Republicans line up to back O'Donnell

Christine O'Donnell, a "tea party"-backed insurgent candidate, stunned the GOP establishment by beating nine-term Rep. Mike Castle for the Delaware Senate nomination.
By Perry Bacon Jr.
Washington Post Staff Writer
Wednesday, September 15, 2010; 4:02 PM

With no other choice, Republicans in Congress are lining up behind upstart Delaware Senate nominee Christine O'Donnell, even as some are skeptical of her ability to win and her broader impact on the party.

Despite his committee's opposition to her candidacy in favor of Rep. Mike Castle, Sen. John Cornyn (R-Tex.) chairman of the National Republican Senatorial Committee, announced Wednesday morning he would back O'Donnell's campaign. His committee donated $42,000 to her, the maximum legal amount.

Sen. Bob Corker (R-Tenn.), who had planned to host a fundraiser in Tennessee for Castle next week, says he will instead soon donate to O'Donnell's campaign. Sen. John Thune (R-S.D.) both a party leader in the Senate and a potential 2012 candidate, also said he supported O'Donnell.

"I categorically reject that Christine O'Donnell cannot win in Delaware. This is a whole new world; we elected a Republican member of the Senate from Massachusetts," said Rep. Mike Pence (R-Ind.), the No. 3 Republican in the House.

Cornyn, in a statement, would not say how much money or time his committee would put into Delaware beyond the initial donation. Polls have shown O'Donnell is a decided underdog to New Castle County executive Chris Coons, who had trailed Castle for months in polls. And Republicans, who had considered Delaware a state that would help them gain a majority in the Senate, could decide to fund campaigns in other states instead of Delaware if they view O'Donnell as a candidate who cannot win.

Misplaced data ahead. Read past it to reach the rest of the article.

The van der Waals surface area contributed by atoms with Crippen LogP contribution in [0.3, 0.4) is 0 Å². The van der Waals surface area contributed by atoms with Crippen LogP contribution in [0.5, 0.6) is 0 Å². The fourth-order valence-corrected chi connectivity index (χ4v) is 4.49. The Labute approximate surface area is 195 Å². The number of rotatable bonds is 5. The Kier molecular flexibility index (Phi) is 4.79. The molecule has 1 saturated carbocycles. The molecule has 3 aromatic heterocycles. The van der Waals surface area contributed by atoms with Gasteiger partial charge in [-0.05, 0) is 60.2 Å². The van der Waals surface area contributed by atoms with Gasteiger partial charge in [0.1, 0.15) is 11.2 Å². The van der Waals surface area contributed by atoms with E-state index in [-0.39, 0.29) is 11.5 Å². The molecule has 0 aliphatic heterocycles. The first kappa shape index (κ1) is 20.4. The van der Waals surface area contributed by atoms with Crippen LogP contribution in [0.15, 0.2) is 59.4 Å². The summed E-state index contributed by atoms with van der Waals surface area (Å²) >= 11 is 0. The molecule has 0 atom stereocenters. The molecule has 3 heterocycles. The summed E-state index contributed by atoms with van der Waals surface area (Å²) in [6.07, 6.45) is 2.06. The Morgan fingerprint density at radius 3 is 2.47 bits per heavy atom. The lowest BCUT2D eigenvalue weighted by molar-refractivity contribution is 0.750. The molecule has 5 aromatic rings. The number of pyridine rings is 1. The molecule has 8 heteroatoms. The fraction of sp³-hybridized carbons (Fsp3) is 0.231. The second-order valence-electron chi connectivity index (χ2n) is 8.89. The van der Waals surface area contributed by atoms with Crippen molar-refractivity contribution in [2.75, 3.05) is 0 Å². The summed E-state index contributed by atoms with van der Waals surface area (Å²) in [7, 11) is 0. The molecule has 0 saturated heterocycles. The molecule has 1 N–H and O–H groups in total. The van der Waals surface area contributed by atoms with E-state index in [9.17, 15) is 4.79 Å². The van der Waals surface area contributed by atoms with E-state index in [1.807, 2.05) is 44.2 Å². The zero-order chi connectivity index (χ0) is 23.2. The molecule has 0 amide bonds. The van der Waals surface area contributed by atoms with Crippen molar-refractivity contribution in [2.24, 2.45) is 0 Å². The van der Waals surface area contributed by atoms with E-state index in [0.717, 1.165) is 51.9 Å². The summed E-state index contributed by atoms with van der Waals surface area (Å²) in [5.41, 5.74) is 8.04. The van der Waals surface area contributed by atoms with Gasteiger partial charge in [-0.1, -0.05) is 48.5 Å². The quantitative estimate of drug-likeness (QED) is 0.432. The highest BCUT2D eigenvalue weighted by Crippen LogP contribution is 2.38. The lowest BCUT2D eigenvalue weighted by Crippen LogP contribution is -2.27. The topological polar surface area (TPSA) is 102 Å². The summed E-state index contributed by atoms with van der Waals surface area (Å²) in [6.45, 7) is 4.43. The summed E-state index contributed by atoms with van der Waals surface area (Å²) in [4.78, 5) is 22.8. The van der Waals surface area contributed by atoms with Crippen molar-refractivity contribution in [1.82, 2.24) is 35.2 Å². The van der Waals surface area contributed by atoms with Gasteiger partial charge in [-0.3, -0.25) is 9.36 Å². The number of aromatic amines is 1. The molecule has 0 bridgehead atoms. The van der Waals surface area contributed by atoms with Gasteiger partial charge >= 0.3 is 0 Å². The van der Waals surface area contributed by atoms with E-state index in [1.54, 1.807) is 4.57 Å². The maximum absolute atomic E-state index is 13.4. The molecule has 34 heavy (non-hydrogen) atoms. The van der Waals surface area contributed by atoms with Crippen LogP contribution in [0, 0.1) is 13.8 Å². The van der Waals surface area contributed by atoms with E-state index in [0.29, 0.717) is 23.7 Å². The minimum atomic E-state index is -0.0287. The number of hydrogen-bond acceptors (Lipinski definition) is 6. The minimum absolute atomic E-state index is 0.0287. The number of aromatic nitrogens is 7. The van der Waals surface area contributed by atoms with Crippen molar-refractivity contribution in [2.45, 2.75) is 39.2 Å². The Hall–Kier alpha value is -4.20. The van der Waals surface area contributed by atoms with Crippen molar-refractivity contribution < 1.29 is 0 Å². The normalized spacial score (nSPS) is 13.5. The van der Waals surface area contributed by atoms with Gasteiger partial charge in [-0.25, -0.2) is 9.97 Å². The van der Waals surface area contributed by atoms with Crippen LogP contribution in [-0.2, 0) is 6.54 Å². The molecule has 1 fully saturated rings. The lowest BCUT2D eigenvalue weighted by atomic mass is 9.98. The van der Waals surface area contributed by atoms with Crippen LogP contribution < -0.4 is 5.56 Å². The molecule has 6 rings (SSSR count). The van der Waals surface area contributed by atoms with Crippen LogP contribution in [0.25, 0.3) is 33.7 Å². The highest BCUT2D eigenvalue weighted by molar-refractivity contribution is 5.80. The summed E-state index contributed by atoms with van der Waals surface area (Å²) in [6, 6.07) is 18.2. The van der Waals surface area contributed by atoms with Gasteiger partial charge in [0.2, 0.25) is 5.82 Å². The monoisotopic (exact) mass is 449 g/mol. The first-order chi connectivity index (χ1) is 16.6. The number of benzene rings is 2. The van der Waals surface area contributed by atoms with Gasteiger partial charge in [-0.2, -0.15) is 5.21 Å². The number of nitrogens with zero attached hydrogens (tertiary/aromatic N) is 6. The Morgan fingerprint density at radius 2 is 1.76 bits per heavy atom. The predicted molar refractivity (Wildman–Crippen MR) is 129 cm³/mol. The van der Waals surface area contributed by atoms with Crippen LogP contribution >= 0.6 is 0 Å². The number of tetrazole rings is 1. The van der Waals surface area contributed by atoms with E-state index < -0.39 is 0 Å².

Retiring Sen. George V. Voinovich (R-Ohio), who is a conservative member but has occasionally joined with Democrats on key issues, said the race reflected local dynamics more than any national message, but said "there needs to be a more moderate [Republican] voice speaking about the fact that this is a big country with a lot of diverse opinions."

"We Republicans have different strains in us, like the Democrats, and what we should be doing is trying to unite on what those common strains are. That's what we should be doing if we're trying to be successful in, say, electing a Republican president next time around," Voinovich said.

But Sen. Jim DeMint (R-S.C.), the conservative who has endorsed several successful "tea party" candidates, including O'Donnell, dismissed such a view.

"Mike's not going to vote with us on many things," said Demint of Castle, who is one of the most liberal Republicans in Congress but voted against many proposals supported by Obama in Congress. "When we have a few who vote with the Obama agenda, it defines us all as Republicans. What's going to happen now, win or lose, we are fighting for the right cause."

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